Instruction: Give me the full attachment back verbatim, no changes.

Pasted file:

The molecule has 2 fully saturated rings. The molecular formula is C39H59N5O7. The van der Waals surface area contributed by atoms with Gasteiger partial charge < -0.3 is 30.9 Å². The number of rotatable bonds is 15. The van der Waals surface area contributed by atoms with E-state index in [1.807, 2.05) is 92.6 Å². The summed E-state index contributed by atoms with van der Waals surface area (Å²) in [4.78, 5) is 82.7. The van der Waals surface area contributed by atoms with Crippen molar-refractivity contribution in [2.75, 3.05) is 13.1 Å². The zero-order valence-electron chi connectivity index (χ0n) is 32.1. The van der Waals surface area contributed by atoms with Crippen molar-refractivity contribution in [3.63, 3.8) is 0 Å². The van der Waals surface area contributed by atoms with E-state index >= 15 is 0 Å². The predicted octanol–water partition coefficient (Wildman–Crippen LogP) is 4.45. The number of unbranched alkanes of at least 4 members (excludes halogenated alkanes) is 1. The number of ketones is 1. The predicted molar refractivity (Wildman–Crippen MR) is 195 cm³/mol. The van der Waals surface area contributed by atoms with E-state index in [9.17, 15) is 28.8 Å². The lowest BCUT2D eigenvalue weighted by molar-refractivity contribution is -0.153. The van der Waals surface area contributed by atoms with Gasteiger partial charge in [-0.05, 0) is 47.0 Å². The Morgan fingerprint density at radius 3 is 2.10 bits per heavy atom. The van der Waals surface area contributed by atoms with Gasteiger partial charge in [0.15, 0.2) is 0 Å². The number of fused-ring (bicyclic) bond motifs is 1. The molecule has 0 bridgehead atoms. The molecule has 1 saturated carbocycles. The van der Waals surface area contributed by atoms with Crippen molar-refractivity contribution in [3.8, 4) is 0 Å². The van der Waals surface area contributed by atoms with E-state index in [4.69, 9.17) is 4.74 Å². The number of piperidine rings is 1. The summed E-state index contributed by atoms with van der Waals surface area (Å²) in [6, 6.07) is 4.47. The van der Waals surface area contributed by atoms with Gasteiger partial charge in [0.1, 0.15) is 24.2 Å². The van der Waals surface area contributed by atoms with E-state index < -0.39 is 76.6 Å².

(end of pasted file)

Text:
The molecule has 2 fully saturated rings. The molecular formula is C39H59N5O7. The van der Waals surface area contributed by atoms with Gasteiger partial charge < -0.3 is 30.9 Å². The number of rotatable bonds is 15. The van der Waals surface area contributed by atoms with E-state index in [1.807, 2.05) is 92.6 Å². The summed E-state index contributed by atoms with van der Waals surface area (Å²) in [4.78, 5) is 82.7. The van der Waals surface area contributed by atoms with Crippen molar-refractivity contribution in [2.75, 3.05) is 13.1 Å². The zero-order valence-electron chi connectivity index (χ0n) is 32.1. The van der Waals surface area contributed by atoms with Crippen molar-refractivity contribution in [3.63, 3.8) is 0 Å². The van der Waals surface area contributed by atoms with E-state index >= 15 is 0 Å². The predicted octanol–water partition coefficient (Wildman–Crippen LogP) is 4.45. The number of unbranched alkanes of at least 4 members (excludes halogenated alkanes) is 1. The number of ketones is 1. The predicted molar refractivity (Wildman–Crippen MR) is 195 cm³/mol. The van der Waals surface area contributed by atoms with E-state index in [9.17, 15) is 28.8 Å². The lowest BCUT2D eigenvalue weighted by molar-refractivity contribution is -0.153. The van der Waals surface area contributed by atoms with Gasteiger partial charge in [-0.05, 0) is 47.0 Å². The Morgan fingerprint density at radius 3 is 2.10 bits per heavy atom. The van der Waals surface area contributed by atoms with Gasteiger partial charge in [0.15, 0.2) is 0 Å². The number of fused-ring (bicyclic) bond motifs is 1. The molecule has 0 bridgehead atoms. The molecule has 1 saturated carbocycles. The van der Waals surface area contributed by atoms with Crippen molar-refractivity contribution in [3.8, 4) is 0 Å². The van der Waals surface area contributed by atoms with E-state index in [4.69, 9.17) is 4.74 Å². The number of piperidine rings is 1. The summed E-state index contributed by atoms with van der Waals surface area (Å²) in [6, 6.07) is 4.47. The van der Waals surface area contributed by atoms with Gasteiger partial charge in [0.1, 0.15) is 24.2 Å². The van der Waals surface area contributed by atoms with E-state index < -0.39 is 76.6 Å².